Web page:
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May 28, 2003

Ungrounded accusations from the Moscow Government representatives

Lately, the Moscow Government has stepped up criticism against AO MOSENERGO. This time, a fire at Beskudnikovo transformer substation triggered the criticism. This fire forced the temporary electricity cut-off at a number of residential and industrial areas in northeast Moscow. The resulting damage was eliminated in the shortest time possible; however, Moscow Mayor Yuri Luzhkov used the incident to accuse AO MOSENERGO of "lack of order and unqualified management."

The Moscow Government has not objectively assessed the consequences of the fire. According to Sergei Tsoi, Moscow Government spokesman, as a result of the fire a "huge hospital no. 20 and the maternity clinic" remained without electric power. The truth is that though the power supply from AO MOSENERGO was discontinued, these facilities had local power generators that were used until the situation was redressed.

Mr. Tsoi's statement about "the stoppage of metro traffic between Babushkinskaya and Botanichesky Sad stations for up to 24 minutes" is not correct either. In fact, the power supply to all stations that were situated in the area of the incident was not interrupted for a single minute. AO MOSENERGO used back-up power supply systems in the circumstances.

The slowdown of metro traffic at the Taganskaya-Krasnopresnenskaya line on Friday morning was also blamed on AO MOSENERGO. Due to higher voltage signal lights the line went down. In these conditions, the trains had to move with minimal speed. As a result, many passengers arrived late to their destinations. The press service of the Moscow Metro blamed the whole incident on AO MOSENERGO. In reality, the voltage spike at Moscow metro was within the standard limits. The metro's personnel did not react in a timely fashion to the voltage increases and did not turn on the back-up system.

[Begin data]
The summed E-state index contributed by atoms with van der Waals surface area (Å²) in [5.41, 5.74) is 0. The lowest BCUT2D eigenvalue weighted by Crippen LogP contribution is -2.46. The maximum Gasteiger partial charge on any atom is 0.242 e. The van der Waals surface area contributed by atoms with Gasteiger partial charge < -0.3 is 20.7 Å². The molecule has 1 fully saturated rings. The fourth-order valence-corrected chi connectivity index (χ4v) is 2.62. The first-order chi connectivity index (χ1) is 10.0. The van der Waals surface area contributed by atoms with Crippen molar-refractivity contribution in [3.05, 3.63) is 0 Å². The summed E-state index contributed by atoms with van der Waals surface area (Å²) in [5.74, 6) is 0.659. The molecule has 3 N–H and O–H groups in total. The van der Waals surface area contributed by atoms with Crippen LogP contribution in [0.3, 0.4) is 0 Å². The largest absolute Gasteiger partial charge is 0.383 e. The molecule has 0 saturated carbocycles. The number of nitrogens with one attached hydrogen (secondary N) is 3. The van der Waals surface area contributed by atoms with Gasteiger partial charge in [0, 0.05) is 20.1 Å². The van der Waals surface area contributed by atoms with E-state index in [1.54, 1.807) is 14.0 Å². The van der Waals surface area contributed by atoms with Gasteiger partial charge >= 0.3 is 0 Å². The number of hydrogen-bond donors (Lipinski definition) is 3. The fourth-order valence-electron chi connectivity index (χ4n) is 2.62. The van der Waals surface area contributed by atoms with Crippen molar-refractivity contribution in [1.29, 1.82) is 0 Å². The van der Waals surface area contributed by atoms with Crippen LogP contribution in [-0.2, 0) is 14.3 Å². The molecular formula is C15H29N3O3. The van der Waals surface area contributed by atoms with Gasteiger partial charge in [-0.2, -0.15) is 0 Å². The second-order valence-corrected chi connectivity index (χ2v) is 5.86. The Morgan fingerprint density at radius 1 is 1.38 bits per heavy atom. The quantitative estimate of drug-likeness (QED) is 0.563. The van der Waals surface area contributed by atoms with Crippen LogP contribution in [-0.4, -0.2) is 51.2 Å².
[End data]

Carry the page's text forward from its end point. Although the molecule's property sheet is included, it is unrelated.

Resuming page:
On May 25 the Moscow Government found another pretext to criticize AO MOSENERGO—a "fire" on the electric line at Nizhnyaa Maslovka 1. The company's dispatch was hastily blamed for hampering the extinguishing of the fire. In this case the Moscow Government has exaggerated the incident, which was caused by damage in the manifold of the feeder. The damage did lead to a small fire; however, the fire crews were called in accordance with safety rules. The power supply was not cut off, as back-up cable lines were used. The disconnection of the damaged line was carried out in strict compliance with fire-safety rules.

It may be expected that in the future the Moscow Government will use any technical breakdown (unavoidable due to the existing shortage of financing) as a way to discredit AO MOSENERGO. The Moscow Government has tried to gain political capital by speculating on the existing difficulties in the power sector, which, in retrospect, seems logical before the elections. However, we point out that such populism is turning into an obstacle in AO MOSENERGO's normal operations and may eventually hamper the reliable electricity and heat supply in the region.




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